Woodford-Backed Prothena Loses 70%

Prothena has scrapped the development of its lead drug after mid-stage clinical tests failed, but key investor Neil Woodford is still backing the Irish biotech firm

David Brenchley 24 April, 2018 | 2:01PM
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biotechnology, test tube, prothena, neil woodford, woodford patient capital

Shares in Irish drugmaker Prothena (PRTA) dived 70% to a near-five-year low on Monday after it scrapped the development of its headline drug thanks to a mid-stage trial failure.

The news dealt a further blow to fund manager Neil Woodford. Prothena has been the largest holding in Woodford Patient Capital Trust (WPCT) for most of the year. As a result, WPCT shares also slipped yesterday and are down by 11%.

Prothena ceased developing its main NEOD001 drug, which it was hoping would help to treat the rare and often fatal AL amyloidosis disease, after it missed both its primary and secondary endpoints.

Both Woodford and the company’s chief executive Gene Kinney described the news as “disappointing”. The result was surprising. Just two weeks ago, Lydia Haueter, investment manager of the Pictet-Biotech fund, said initial data had been “promising”. That said, it was always going to be a binary outcome, she cautioned.

Still, as is his wont, Woodford backed Prothena, pointing out it has other irons in the fire. He also noted the firm has more than $500 million on its balance sheet so it well funded. However, with shares now trading at $11.5, its market cap has slipped below its cash position, to $444 million.

Its research platform is “extremely valuable”, according to Woodford. Its drug pipeline also includes a potential treatment for Parkinson’s disease, in partnership with US pharmaceutical giant Roche, which is in Phase 2 trials; and three pre-clinical drugs that have been backed by Celgene in a $2.2 billion deal.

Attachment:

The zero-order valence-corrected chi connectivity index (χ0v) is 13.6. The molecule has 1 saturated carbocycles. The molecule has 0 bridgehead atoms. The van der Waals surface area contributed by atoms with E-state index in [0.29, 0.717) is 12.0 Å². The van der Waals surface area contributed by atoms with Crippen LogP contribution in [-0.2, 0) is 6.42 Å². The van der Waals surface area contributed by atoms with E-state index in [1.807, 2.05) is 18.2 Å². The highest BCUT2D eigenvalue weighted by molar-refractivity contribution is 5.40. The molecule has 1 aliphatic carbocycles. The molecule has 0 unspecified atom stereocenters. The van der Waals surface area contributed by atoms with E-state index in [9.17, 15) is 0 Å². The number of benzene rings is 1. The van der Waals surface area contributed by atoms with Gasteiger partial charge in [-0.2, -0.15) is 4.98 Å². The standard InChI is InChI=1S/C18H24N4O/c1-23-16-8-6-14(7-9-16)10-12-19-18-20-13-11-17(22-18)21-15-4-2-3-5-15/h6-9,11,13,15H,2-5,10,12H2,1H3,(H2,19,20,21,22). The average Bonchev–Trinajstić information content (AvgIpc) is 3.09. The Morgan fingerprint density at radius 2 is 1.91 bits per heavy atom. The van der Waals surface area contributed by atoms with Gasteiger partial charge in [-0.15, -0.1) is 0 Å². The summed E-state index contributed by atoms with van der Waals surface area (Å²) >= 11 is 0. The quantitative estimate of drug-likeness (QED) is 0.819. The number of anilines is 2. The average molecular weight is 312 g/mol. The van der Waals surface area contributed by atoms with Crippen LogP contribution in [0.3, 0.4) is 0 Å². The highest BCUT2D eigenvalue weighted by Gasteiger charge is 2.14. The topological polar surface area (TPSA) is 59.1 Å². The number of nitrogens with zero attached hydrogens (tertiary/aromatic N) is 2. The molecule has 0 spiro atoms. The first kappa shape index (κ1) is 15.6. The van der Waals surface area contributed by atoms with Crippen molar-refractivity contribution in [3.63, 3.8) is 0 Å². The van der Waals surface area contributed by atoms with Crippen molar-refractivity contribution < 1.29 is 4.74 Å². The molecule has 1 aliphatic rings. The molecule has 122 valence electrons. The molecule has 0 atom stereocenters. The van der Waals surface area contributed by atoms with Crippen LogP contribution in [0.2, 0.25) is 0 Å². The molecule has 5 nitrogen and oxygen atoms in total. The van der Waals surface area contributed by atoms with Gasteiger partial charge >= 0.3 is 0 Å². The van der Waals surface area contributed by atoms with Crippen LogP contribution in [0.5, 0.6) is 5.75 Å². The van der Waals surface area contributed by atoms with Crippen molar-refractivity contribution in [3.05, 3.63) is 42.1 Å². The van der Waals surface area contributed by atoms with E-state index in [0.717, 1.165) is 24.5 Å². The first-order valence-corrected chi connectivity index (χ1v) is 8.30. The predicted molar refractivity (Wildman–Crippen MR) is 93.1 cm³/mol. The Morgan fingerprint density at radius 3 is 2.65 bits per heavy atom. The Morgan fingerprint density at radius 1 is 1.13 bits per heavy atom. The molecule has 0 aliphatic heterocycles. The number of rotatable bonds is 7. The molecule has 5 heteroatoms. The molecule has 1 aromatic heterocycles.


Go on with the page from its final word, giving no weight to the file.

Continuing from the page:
“Those two major deals are very attractive … there’s a lot more to Prothena than [NEOD001] and this has been a cornerstone to our investment thesis,” he added.

He said he would characterise the news as “a missed upside opportunity” and that, had the trial been positive the company’s immediate future would have been “very exciting”.

“The reading was negative, of course, and that upside potential has been cancelled out. But the underlying value of the business is resolute … we will remain supporters of the business,” he continued.

Prothena’s been under pressure for a while now. While its share price is still around double its flotation value after yesterday’s slide, the stock is 85% below its November 2015 high of $76.

Short-Selling Attacks

It’s been criticised by hedge funds Kerrisdale Capital and Muddy Waters, which Haueter brushed off as short-selling attacks. Woodford also slammed the claims as “inaccurate and unsubstantiated”. But it seems the short-sellers have been proven right.

They criticised Prothena for not releasing its initial data on NEOD001, with Muddy Waters criticising its efficacy and Kerrisdale claiming the firm had supressed negative results.

Muddy Waters also questioned “defensive statements” by Prothena’s chief financial officer and insiders’ lack of skin in the game; while Kerrisdale claimed it was “the next big biotech blow-up”.

In February the share price fell almost a third after chief medical officer Sarah Noonberg quit. Haueter said the news scared investors because Prothena “didn’t do a good job in terms of managing the communications around it”. However, while the timing was not good, Haueter said she was confident Noonberg did not leave because of poor data readings.

The Pictet Biotech fund only has a small holding in Prothena – just 0.8% of the fund’s assets – as opposed to Woodford’s 7.75%. “For us, diversification is key because if you have 5% of Prothena in your portfolio and it doesn’t work out then you’re not a happy camper,” Haueter said.

For Woodford, it compounds a plethora of bad news stories his investee companies have seen in the past year or so. WPCT floated at 100p three years ago, quickly rising to 120p within four months.

Shares had re-rated by 18% in the past five weeks since it hit an all-time low of 70p, but yesterday’s blow means they are now trading at 76p.

In his full-year 2017 review, Woodford said Prothena’s announcement “should not overshadow the progress many of the portfolios companies have made”. “There are many businesses in this portfolio that I believe should become multi-billion-dollar organisations within the next five years,” he claimed.

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Securities Mentioned in Article

Security NamePriceChange (%)Morningstar
Pictet-Biotech I dy GBP818.87 GBP-1.13Rating
Prothena Corp PLC21.34 USD-2.96
Schroders Capital Global Innov Trust Ord12.55 GBX0.60Rating

About Author

David Brenchley

David Brenchley  is a Reporter for Morningstar.co.uk

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